THE PROBATE PROCESS DOESN’T HAVE TO BE SCARY.
The probate process sounds intimidating, doesn’t it? It sounds like you’re about to enter a world of paperwork and governmental red tape all while still being in the process of mourning the passing of a loved one. Well, even though it’s a process that may not occur at the best of times, it certainly doesn’t have to be a nightmare. Typically, people’s most common fears surrounding probate and the whole estate administration process can be summarized as follows:
1. Probate Estate Administration is going to be extremely expensive and eat up all of the estate’s assets. No, the reality is that, depending on the size of the estate, typically, probate legal fees are structured, not excessive and are controlled by state laws.
2. The Probate Estate Administration legal process can take forever! Yes, we’ve all seen the stories about famous celebrity estates that have been painfully dragged through the probate process for years. However, typically probate doesn’t have to take a long time. This also depends on the size of the estate, the number of creditors, and whether family members can get along with each other and work together. In Pennsylvania, settlement of a small estate is an option for families when the Decedent’s doesn’t $50,000.00. This type of administration can typically be done in a matter of a few months and certainly not years. Even if a more formal administration is necessary, again depending on the circumstances, the process is usually completely wrapped up within one year of the individual’s passing.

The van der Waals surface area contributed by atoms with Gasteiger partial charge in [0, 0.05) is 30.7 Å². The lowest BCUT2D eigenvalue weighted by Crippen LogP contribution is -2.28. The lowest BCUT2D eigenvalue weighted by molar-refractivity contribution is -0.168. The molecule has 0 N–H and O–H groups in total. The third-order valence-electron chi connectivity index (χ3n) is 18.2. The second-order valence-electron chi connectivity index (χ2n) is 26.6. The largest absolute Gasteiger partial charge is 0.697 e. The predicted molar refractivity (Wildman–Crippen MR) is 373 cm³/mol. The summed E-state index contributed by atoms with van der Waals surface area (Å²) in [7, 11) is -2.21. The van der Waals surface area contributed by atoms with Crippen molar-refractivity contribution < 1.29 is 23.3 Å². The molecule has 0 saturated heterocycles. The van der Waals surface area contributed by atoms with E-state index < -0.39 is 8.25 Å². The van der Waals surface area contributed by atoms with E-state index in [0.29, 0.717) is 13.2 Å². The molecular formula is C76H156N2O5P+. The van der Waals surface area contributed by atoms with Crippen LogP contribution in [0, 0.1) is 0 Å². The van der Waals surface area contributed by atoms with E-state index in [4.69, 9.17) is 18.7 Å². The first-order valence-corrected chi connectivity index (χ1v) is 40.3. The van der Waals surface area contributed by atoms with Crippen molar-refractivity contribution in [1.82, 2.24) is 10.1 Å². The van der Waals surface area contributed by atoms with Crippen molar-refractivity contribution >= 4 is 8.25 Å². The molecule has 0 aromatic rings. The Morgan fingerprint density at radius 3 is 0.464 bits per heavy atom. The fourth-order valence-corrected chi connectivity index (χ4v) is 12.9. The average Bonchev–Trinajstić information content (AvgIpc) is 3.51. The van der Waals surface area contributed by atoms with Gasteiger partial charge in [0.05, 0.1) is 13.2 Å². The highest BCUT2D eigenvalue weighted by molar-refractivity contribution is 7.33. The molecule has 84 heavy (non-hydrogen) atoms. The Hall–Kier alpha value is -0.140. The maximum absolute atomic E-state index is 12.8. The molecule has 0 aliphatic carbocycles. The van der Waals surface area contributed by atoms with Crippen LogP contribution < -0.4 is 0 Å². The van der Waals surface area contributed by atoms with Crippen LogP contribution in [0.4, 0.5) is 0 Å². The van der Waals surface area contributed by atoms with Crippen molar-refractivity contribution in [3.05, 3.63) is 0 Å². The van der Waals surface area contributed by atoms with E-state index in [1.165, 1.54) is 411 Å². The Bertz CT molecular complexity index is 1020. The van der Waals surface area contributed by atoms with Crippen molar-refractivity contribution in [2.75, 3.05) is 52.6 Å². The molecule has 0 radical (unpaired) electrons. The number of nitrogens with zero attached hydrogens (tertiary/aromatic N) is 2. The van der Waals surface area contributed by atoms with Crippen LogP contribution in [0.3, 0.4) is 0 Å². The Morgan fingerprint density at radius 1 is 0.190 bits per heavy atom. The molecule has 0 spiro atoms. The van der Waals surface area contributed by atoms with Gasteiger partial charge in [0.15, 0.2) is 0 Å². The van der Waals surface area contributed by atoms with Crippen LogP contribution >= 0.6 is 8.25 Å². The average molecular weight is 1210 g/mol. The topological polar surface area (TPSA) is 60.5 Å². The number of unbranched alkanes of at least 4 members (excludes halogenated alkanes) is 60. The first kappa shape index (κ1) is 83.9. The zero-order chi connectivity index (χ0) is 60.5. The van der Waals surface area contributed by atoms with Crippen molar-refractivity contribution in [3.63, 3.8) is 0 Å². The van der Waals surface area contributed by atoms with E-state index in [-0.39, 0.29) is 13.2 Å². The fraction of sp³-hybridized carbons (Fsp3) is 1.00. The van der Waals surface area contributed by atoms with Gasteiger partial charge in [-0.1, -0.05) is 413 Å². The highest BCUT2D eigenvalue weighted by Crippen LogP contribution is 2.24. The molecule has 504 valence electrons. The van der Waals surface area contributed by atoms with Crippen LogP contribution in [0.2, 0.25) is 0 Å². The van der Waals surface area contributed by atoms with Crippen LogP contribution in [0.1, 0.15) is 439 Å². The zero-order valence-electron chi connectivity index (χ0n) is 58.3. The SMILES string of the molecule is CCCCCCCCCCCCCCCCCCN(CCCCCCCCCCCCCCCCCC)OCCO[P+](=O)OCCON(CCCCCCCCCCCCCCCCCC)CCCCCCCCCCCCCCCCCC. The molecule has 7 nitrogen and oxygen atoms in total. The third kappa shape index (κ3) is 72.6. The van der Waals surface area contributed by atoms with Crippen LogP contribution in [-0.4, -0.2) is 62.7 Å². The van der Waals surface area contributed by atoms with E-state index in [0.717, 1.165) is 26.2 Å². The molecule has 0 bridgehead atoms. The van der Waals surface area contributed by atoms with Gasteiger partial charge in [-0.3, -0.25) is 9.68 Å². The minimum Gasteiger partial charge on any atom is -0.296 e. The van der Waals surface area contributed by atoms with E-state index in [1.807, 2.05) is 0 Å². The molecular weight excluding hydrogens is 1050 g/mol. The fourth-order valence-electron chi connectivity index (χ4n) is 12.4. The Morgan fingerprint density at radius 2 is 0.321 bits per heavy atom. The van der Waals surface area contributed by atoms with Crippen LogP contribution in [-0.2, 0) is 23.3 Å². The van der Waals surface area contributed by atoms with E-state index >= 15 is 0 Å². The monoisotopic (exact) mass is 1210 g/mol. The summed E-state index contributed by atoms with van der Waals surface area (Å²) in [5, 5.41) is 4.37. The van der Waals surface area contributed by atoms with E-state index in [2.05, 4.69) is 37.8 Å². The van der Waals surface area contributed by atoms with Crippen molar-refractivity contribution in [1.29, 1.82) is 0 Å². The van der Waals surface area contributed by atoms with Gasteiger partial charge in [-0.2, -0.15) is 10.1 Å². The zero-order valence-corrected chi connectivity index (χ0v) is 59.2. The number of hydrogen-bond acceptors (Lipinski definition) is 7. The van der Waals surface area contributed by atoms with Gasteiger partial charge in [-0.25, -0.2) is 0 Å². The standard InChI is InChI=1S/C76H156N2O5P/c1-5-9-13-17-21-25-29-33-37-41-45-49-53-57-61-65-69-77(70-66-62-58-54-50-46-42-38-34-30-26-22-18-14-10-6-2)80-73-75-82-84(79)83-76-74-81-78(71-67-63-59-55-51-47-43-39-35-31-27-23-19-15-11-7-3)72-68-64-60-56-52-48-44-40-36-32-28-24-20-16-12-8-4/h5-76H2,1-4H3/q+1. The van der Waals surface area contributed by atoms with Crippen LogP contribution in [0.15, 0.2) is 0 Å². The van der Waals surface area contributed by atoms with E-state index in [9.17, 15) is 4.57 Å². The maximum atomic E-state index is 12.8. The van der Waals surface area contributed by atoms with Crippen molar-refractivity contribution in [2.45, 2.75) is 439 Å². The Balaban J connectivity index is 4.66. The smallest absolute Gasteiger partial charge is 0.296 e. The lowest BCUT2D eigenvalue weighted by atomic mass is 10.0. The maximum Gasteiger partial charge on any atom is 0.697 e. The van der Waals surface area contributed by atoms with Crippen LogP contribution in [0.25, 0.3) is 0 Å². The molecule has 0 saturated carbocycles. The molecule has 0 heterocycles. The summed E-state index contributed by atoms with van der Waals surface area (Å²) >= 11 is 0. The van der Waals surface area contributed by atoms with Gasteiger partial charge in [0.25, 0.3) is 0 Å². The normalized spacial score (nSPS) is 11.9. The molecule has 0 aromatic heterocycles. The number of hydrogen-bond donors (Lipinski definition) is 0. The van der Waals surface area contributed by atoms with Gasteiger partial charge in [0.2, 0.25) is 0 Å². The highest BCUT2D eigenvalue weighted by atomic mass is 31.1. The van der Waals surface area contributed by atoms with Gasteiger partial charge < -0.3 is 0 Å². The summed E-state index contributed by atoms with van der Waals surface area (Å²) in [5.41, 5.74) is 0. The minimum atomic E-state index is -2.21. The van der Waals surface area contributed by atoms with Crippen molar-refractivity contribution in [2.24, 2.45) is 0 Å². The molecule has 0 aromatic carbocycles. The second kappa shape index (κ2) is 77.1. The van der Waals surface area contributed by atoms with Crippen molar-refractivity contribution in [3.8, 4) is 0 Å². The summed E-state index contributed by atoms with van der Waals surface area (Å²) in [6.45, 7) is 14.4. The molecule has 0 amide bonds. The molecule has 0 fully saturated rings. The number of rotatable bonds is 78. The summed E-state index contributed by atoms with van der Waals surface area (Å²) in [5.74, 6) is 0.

3. The state will take everything if someone dies without a Last Will and Testament.
When someone dies intestate (without a Will), this by no means gives the state the right to that individual’s assets. In fact, in Pennsylvania and in most all states, state statutes will determine who your next of kin would have been for purposes of inheritance. In Pennsylvania, your surviving spouse and your children stand first in line to inherit if you die without a Will. In Pennsylvania, the surviving spouse gets 100% if there are no children; the first $30,000 plus one half (1/2) of everything else if there are children all of whom are the product both the decedent and the surviving spouse; and one half (1/2) of everything if some of the children are not the issue of the surviving spouse. If there are children, but no surviving spouse, then the children get the entire estate, in equal shares, after all of the outstanding creditors have been paid.
4. If a Decedent’s debts outweigh the value of his or her estate, the Personal, then the Personal Representative and/or heirs and beneficiaries will be held responsible for those bills.
This is simply not true. All creditors are paid by the estate. If there aren’t enough assets to completely satisfy all of the Decedent’s debts, then the state’s statutory laws will determine how much each of the creditors are entitled to be paid. Sometimes nothing is left behind for the heirs, but that doesn’t mean they are then also responsible for the remaining debts.
As you will begin to see, probate doesn’t have to be scary? So, if you’ve experienced the loss of a loved and one and have questions and are not sure how to proceed, please don’t hesitate to contact American Wills and Estates. We’ve been assisting clients throughout Western Pennsylvania through the probate estate administration process with competency, compassion and care for over 25 years. Give us a call today and we’ll be happy to answer any questions or concerns that you might have. Or visit us online at www.americanwillsandestates.com